The long school summer holidays bring their own challenges for many parents. Children who have been used to having their time organised during the school term may welcome their freedom for the first few days, but parents soon come to dread the wail of, “I’m bored”, that is so often heard after the initial euphoria.
This situation is probably familiar to parents throughout the world and solutions may include:
- Sending the children to special summer camps for part of the holidays;
- Paying someone to look after the children (for working parents);
- Organising a rota with other local parents, so that a small group of children is entertained with outings or other organised activities;
- Accepting that you are going to be exhausted arranging different excursions with your children;
- Falling back on long-suffering grandparents or other relatives for part of the time.
An illuminating account from suitably qualified English speaking parents who have discovered a way of keeping not just their own children occupied during the holidays, but also French children who want to learn English, can be found at http://www.dailyenglish.fr/en/teaching-english-in-france-host-family. A spin off from acting as a host family in France is that the extra money earned enables more activities to be undertaken for all the children, which can only benefit everyone involved.
If a child has a particular interest, such as horse riding (which seems to apply more to girls than boys for some reason), it is possible that time spent helping out at the local riding stables, for instance, can be “paid for” with free riding lessons. Other possible hobbies which might offer similar opportunities depending on the age of the children include helping out at a local kennels, preserved railway centres, sailing club, snooker hall or skating rink. Many such organisations encourage youngsters and some may have a youth section.
Children who are members of a youth organisation such as Guides or Scouts may have a summer camp for one or two weeks during the summer holiday and some schools organise summer activities which can be a particular benefit for working parents.
Older children could undertake voluntary work, perhaps in a charity shop, or visiting elderly people.
Benefits of learning English with a host family
The advantages of being able to speak a second (or third or fourth) language with some fluency are manifest and many authorities, including this article at http://www.bbc.com/capital/story/20150302-secrets-to-learning-a-language advocate the benefits of total immersion when learning a language. The range of vocabulary and grammar that can be absorbed when exposed to different activities is immense. It is also the most natural way of learning a language as it includes everyday conversation, mimicking the way babies gradually learn to understand and speak their native language in the context of their own home.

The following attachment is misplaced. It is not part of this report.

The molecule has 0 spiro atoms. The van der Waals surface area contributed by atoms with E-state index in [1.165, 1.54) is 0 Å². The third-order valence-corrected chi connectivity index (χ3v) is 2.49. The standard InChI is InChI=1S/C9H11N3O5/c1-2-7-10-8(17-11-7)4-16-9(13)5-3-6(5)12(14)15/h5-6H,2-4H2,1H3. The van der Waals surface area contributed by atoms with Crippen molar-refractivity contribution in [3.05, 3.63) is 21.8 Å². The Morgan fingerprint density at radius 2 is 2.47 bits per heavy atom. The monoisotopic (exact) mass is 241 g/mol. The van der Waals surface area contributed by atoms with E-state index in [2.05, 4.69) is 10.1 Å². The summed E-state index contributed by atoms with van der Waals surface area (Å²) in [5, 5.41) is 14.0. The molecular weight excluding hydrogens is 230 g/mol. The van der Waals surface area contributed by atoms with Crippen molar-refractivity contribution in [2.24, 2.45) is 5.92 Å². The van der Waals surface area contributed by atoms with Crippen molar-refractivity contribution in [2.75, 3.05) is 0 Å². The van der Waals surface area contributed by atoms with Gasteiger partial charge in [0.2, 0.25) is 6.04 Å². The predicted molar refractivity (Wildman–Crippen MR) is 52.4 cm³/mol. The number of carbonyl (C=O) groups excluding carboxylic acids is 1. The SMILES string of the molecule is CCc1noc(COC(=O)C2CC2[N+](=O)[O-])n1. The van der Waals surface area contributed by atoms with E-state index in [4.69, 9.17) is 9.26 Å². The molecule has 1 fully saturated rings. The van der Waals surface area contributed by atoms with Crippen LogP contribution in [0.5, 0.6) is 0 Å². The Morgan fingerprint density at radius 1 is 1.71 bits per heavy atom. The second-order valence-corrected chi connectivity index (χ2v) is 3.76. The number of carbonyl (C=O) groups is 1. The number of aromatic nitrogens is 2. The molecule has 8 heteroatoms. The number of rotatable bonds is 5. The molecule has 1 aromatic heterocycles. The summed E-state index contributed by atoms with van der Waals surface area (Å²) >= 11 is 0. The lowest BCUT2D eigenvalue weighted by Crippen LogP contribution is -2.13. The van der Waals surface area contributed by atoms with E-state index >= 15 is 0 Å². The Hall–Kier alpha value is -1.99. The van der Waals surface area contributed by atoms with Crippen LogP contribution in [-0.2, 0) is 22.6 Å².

Children grow in confidence as their language skills improve, which facilitates a more relaxed relationship with the host family and more opportunities for the normal laughing and joking that takes place within a family group.
Benefits of teaching English as a host family
The accounts mentioned earlier in this article highlight the benefits to the children of the host family, who have ready-made access to new friends, additional activities and new interests. Many host families have retained long-term friendships with the children who came initially to learn English in France.
Being able to undertake paid work from home is a great advantage for the parents of young children and keeping one’s hand in with practical teaching skills has to be helpful when the time comes to return to work.
Meeting new friends and learning what makes them tick is always interesting, but seeing the children develop their language skills, become more confident and display their natural characteristics in a relaxed environment can be immensely satisfying for the host family.
In conclusion, parents will find their own ways to counter the cry of, “I’m bored!” but, for an English speaking, suitably qualified person, acting as a host family in France is worth considering.
I had my first experience of language immersion when I spent four weeks with a French family in the Loire Valley at the age of 14. My French counterpart had already spent four weeks in England and we travelled back together. My French improved beyond recognition and I thoroughly enjoyed the experience, including celebrating my fifteenth birthday in France.